Articles

Sep 28, 2008

The First McCain Obama Debate

By Peter Bergen
CNN Contributor

Editor’s note: Peter Bergen is CNN’s national security analyst and a fellow at the New America Foundation in Washington and at New York University’s Center on Law on Security. His most recent book is “The Osama bin Laden I Know: An Oral History of al Qaeda’s Leader.”

Peter Bergen says the next president could face a key decision on Israel and Iran.

(CNN) — Toward the end of Friday’s presidential debate, the conversation turned to Iran and there was a long back-and-forth between the two candidates about what kind of conditions should be set for any discussions with the Iranian government.

But neither addressed what could be the most important foreign policy issue either might face as president: a unilateral strike by Israel against Iranian nuclear facilities.

Israeli officials are clearly seriously contemplating such a strike, as Iran is believed to be drawing near to having a nuclear capability that those officials believe poses an existential threat to Israel.

Such a strike would probably immensely complicate U.S. efforts in both Iraq and Afghanistan as the Iranians would probably retaliate against American targets in both countries after such an attack.

During the next debate, each candidate should be asked, “If you receive intelligence or warning that Israel is about to strike Iran’s nuclear facilities, what would you do?” Sorting out the correct American policy in such an eventuality is exactly the tough kind of call that will help define the next president.

The wars in Iraq and Afghanistan both play to some of the key strengths and weaknesses of Sens. Barack Obama and John McCain.

McCain, of course, was a strong proponent of the Iraq war, and as the country devolved into anarchy, he also became an outspoken supporter of “the surge.”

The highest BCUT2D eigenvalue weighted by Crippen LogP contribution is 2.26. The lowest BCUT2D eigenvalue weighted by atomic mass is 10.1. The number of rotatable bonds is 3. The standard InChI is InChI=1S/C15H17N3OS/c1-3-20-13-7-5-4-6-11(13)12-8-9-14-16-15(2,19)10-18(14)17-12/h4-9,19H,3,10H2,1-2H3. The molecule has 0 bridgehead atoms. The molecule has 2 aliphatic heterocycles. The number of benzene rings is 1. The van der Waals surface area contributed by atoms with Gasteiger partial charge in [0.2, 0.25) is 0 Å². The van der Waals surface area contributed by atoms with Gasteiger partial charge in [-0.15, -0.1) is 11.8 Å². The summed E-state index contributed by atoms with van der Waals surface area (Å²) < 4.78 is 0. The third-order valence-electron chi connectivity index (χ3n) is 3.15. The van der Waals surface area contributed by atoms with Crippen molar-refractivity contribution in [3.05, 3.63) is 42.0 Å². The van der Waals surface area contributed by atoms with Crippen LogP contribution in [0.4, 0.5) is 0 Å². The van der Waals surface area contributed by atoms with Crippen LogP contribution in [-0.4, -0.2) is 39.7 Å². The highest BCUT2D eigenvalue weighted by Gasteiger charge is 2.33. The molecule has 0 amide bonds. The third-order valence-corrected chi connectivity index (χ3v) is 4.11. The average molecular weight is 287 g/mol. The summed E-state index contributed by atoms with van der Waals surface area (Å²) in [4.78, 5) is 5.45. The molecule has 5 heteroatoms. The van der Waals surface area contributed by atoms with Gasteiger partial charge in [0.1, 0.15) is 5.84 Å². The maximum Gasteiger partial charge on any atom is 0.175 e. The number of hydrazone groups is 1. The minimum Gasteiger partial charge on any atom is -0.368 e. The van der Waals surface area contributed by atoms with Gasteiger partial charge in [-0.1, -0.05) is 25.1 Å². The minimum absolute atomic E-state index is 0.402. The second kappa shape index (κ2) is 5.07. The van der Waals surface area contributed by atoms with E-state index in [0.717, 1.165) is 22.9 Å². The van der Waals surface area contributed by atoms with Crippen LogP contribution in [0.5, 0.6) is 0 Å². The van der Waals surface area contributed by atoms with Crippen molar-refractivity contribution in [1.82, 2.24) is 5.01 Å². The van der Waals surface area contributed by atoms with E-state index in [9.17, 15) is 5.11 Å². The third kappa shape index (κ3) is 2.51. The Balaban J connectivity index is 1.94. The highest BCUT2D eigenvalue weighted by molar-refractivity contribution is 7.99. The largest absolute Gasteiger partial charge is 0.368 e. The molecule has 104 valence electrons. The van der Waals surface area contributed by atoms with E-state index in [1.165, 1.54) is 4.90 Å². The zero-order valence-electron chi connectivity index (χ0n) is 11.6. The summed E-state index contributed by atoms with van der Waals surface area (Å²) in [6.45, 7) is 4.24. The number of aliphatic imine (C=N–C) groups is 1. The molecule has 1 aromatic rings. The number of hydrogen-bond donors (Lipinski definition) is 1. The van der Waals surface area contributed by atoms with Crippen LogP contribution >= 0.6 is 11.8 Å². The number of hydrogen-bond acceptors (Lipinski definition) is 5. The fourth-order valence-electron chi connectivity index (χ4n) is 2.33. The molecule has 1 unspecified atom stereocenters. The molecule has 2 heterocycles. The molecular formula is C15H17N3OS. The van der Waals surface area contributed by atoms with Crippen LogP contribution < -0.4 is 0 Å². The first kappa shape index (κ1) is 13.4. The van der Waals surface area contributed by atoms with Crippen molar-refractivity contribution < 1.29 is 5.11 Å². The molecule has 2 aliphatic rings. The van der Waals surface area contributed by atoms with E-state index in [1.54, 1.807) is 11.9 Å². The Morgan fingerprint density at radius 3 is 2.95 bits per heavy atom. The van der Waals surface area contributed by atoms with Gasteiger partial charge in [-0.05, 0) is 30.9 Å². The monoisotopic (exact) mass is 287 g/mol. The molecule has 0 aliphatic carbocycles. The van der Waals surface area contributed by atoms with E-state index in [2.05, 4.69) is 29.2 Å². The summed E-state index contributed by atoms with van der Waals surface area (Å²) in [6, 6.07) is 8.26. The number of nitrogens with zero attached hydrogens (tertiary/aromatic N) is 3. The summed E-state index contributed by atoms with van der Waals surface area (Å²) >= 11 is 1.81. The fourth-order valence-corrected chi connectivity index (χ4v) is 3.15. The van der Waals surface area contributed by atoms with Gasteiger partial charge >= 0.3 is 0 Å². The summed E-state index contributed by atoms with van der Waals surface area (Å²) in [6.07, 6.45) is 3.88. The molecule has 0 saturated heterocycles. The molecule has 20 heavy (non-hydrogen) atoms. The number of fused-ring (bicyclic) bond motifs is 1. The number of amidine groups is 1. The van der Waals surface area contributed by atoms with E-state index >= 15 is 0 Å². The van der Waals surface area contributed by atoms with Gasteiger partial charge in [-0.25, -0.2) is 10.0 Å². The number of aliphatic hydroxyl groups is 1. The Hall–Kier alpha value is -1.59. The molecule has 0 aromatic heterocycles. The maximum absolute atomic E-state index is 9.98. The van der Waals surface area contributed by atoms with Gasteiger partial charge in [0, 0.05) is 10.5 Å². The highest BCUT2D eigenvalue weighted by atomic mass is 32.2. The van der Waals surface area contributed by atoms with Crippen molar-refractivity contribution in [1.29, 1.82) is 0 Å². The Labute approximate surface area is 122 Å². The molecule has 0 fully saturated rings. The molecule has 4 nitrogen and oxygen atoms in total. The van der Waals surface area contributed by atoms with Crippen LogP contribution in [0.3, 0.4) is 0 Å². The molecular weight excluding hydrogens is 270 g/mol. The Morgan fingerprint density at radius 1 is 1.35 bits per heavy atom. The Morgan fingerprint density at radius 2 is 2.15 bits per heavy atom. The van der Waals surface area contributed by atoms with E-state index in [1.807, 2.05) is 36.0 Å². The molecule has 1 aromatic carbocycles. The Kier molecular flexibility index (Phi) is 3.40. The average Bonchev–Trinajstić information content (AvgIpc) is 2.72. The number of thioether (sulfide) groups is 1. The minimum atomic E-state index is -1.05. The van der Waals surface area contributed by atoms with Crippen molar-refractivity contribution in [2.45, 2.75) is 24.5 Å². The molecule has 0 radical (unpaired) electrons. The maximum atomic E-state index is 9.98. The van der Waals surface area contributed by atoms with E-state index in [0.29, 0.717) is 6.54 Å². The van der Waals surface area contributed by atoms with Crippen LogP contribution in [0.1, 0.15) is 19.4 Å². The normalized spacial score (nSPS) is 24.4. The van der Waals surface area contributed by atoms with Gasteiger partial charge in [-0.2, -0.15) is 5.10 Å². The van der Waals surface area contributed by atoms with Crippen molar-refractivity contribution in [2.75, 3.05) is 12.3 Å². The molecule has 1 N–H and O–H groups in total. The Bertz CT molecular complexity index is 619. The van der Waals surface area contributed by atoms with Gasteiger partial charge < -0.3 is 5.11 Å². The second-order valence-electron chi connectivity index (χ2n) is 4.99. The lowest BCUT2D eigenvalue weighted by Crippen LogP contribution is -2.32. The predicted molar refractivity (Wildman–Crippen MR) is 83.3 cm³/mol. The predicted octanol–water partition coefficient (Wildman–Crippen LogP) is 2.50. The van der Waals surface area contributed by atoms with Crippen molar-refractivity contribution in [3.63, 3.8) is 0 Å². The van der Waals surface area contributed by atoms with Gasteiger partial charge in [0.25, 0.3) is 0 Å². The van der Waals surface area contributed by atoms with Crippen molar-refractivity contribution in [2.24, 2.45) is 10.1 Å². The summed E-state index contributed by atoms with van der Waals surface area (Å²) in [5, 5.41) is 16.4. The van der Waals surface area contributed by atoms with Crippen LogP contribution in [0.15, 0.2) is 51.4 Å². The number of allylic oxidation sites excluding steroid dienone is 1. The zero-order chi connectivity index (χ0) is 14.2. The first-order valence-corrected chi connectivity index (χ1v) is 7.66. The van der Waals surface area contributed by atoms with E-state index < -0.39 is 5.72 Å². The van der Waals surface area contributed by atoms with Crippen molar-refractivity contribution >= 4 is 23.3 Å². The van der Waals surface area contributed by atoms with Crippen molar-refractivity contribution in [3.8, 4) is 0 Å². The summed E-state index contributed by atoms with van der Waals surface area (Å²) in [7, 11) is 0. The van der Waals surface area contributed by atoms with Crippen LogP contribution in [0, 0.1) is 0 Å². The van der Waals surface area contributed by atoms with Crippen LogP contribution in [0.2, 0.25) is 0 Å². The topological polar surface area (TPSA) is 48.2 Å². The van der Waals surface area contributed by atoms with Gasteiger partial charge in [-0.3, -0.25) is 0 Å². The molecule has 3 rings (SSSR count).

Obama opposed both the Iraq war and later the surge, and his opposition has, in part, revolved around the fact that the Afghan war is still unfinished business, as is the fight against al Qaeda.

And so, as was to be expected when Iraq took center stage in Friday’s debate, McCain emphasized the success of the surge and the new counterinsurgency strategy overseen by Gen. David Petraeus, while Obama needled McCain for largely ignoring the failures and costs of the Iraq war between 2003 and 2007.

Lost in this discussion was the fact that while the surge of some 30,000 American soldiers certainly put more American boots on the ground in neighborhoods from Anbar province to Baghdad to “clear, hold and build” them and was clearly an important element in the sharp decline in violence in the country, there are several other key underlying factors that tamped down the mayhem in Iraq that neither of the candidates addressed:

• First, the appearance in 2006 of the various “Awakening” movements, in which Sunni tribes once allied with al Qaeda turned against it.

• Second, the implementation of the Sons of Iraq program consisting of some 100,000 Sunni militants, many of whom used to be shooting at American soldiers, who are now on the U.S. payroll. Now that’s a surge!

• Third, the previous ethnic cleansings in Iraq and the millions of Iraqi refugees who have fled their homes, meaning there are fewer potential targets of sectarian violence.